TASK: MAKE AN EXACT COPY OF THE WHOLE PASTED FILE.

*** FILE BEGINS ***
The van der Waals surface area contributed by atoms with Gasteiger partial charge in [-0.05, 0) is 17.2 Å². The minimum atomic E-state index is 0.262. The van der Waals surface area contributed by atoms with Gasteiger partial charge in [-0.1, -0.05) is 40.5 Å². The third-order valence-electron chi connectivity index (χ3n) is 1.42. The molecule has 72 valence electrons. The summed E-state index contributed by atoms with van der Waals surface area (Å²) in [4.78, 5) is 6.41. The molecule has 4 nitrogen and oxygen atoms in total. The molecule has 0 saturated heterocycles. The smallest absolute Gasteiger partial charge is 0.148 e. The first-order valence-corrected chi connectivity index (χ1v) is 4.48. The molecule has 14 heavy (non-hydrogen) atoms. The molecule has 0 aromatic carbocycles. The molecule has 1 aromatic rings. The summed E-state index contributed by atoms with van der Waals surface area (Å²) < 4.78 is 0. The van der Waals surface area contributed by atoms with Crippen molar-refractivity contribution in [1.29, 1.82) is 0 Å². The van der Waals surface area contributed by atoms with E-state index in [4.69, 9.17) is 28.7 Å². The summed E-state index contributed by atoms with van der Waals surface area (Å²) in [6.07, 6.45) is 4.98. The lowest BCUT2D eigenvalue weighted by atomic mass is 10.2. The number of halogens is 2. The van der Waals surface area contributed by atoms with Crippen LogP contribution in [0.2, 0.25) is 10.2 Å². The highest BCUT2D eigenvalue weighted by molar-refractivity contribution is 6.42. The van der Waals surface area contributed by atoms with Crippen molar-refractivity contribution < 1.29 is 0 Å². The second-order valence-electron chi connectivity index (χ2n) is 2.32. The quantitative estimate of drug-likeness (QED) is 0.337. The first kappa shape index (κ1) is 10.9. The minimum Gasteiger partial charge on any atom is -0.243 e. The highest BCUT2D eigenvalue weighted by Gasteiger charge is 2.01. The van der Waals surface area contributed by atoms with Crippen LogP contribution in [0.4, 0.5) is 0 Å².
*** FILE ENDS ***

The van der Waals surface area contributed by atoms with Gasteiger partial charge in [-0.05, 0) is 17.2 Å². The minimum atomic E-state index is 0.262. The van der Waals surface area contributed by atoms with Gasteiger partial charge in [-0.1, -0.05) is 40.5 Å². The third-order valence-electron chi connectivity index (χ3n) is 1.42. The molecule has 72 valence electrons. The summed E-state index contributed by atoms with van der Waals surface area (Å²) in [4.78, 5) is 6.41. The molecule has 4 nitrogen and oxygen atoms in total. The molecule has 0 saturated heterocycles. The smallest absolute Gasteiger partial charge is 0.148 e. The first-order valence-corrected chi connectivity index (χ1v) is 4.48. The molecule has 14 heavy (non-hydrogen) atoms. The molecule has 0 aromatic carbocycles. The molecule has 1 aromatic rings. The summed E-state index contributed by atoms with van der Waals surface area (Å²) < 4.78 is 0. The van der Waals surface area contributed by atoms with Crippen molar-refractivity contribution in [1.29, 1.82) is 0 Å². The van der Waals surface area contributed by atoms with E-state index in [4.69, 9.17) is 28.7 Å². The summed E-state index contributed by atoms with van der Waals surface area (Å²) in [6.07, 6.45) is 4.98. The lowest BCUT2D eigenvalue weighted by atomic mass is 10.2. The number of halogens is 2. The van der Waals surface area contributed by atoms with Crippen LogP contribution in [0.2, 0.25) is 10.2 Å². The highest BCUT2D eigenvalue weighted by molar-refractivity contribution is 6.42. The van der Waals surface area contributed by atoms with Crippen molar-refractivity contribution < 1.29 is 0 Å². The second-order valence-electron chi connectivity index (χ2n) is 2.32. The quantitative estimate of drug-likeness (QED) is 0.337. The first kappa shape index (κ1) is 10.9. The minimum Gasteiger partial charge on any atom is -0.243 e. The highest BCUT2D eigenvalue weighted by Gasteiger charge is 2.01. The van der Waals surface area contributed by atoms with Crippen LogP contribution in [0.4, 0.5) is 0 Å².